[ Link to USGS home page ]

Torresan, M.E., Hampton, M.A., Gowen, M.H., Barber, Jr., J.H., Zink, L.L., Chase, T.E., Wong, F.L., Gann, J.T., and Dartnell, P., 1995, Final report: acoustic mapping of dredged material disposal sites and deposits in Mamala Bay, Honolulu, Hawaii: U.S. Geological Survey Open-file Report 95-17.


Introduction 1, 2
  Study Area
  Previous Studies
  Seafloor Materials

K1-93 Survey
  Scope of Work
  Sidescan Sonar

  Sonar, 3.5kHz 1, 2, 3


  1   2   3   4   5
  6   7   8   9 10
11 12 13 14 15
16 17 18 19 20

Plate 1

Apx 1: Statistics 1
Apx 1: Statistics 2
Apx 2: Equipment 1
Apx 2: Equipment 2

References 1, 2, 3

Results of the 1993 acoustic survey (presented herein) and the subsequent May 1994 sampling program (Torresan and others, 1994a and b) provide abundant evidence that the dredged material deposits are more extensive than the area defined by the official disposal site boundaries. Furthermore, preliminary interpretations of samples and photographic data collected in May 1994 indicate that the dredged material is more extensive than the area defined as dredged material deposits on the sidescan sonar mosaic and 3.5-kHz profiles (Torresan and others, 1994a and b).

The bathymetry map presented in figure 5 and plate 1 shows that the disposal sites are located in the broad southeast sloping trough having a slope of about 20 m/km (1:50). Large pinnacles and canyons are absent, but several relatively small canyons and areas of irregular topography exist in the immediate vicinity of the disposal sites. There are no obvious features on the bathymetry that are clearly caused by disposal activities. As seen on the bathymetric map (figure 5, plate 1, and Chase and others, 1994), the seafloor is naturally irregular in texture and slope. It is impossible to identify anomalous features on the bathymetry map that result from dredged material disposal. Relatively large bedforms, possibly sandwaves are evident along portions of 3.5-kHz subbottom profiles (figures 7, 8, and 9) collected form near the eastern edge of the former Honolulu Harbor disposal site. The bedforms extend well beyond both the disposal site boundaries and beyond the high-backscatter blanket interpreted as dredged material deposits, and probably result from natural rather than anthropogenic processes as stated in Torresan and others (1994a). The bathymetric data grid collected during the 1993 survey is too coarse in scale and the features created by disposal activities are apparently to small in relief to allow definition on the bathymetric map produced by Chase and others (1994) and shown in figure 5 and plate 1.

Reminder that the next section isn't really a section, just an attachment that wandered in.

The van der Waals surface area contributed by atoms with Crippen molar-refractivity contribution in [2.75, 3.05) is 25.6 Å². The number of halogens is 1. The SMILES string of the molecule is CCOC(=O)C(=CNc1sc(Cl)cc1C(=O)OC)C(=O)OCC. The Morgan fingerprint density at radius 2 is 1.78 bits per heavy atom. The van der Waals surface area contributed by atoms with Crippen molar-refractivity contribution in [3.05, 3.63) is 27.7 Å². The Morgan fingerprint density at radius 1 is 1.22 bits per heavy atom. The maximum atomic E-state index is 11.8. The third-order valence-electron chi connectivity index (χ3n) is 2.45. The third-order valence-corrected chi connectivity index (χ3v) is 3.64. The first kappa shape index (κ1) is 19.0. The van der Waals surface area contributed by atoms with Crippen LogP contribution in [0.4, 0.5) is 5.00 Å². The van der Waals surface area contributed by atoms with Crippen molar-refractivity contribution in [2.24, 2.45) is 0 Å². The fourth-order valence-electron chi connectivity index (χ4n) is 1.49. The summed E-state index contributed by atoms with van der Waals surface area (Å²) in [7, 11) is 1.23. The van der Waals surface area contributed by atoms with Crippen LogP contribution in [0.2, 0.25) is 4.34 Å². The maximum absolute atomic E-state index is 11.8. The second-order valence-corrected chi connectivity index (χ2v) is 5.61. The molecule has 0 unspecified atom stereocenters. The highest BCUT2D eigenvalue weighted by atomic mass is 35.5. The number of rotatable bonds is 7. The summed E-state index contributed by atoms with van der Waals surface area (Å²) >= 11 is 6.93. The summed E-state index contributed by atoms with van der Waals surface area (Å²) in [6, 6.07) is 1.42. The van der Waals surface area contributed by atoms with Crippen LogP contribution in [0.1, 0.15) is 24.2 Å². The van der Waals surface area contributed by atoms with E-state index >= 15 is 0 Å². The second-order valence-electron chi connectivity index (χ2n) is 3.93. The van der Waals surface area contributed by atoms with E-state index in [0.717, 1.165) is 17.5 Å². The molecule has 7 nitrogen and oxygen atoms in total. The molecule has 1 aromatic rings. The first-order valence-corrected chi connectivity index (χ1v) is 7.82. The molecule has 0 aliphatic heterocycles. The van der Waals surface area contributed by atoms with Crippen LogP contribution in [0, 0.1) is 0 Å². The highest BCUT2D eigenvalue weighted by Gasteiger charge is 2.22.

Top of page Beginning of OFR 95-17

|-- [Reports]  -- [Honolulu]  -- [Home]  -- [Search]  --|

URL: https://pubs.usgs.gov/of/1995/of95-017/07results.html
Maintained by: Michael Diggles
Author: Florence L. Wong
Last modified: May 27, 2005 (mfd)

USGS Privacy Statement   |   Disclaimer   |   Feedback   |   Accessibility
Department of the Interior   U.S. Geological Survey   Geologic Division   Western Region Coastal & Marine Geology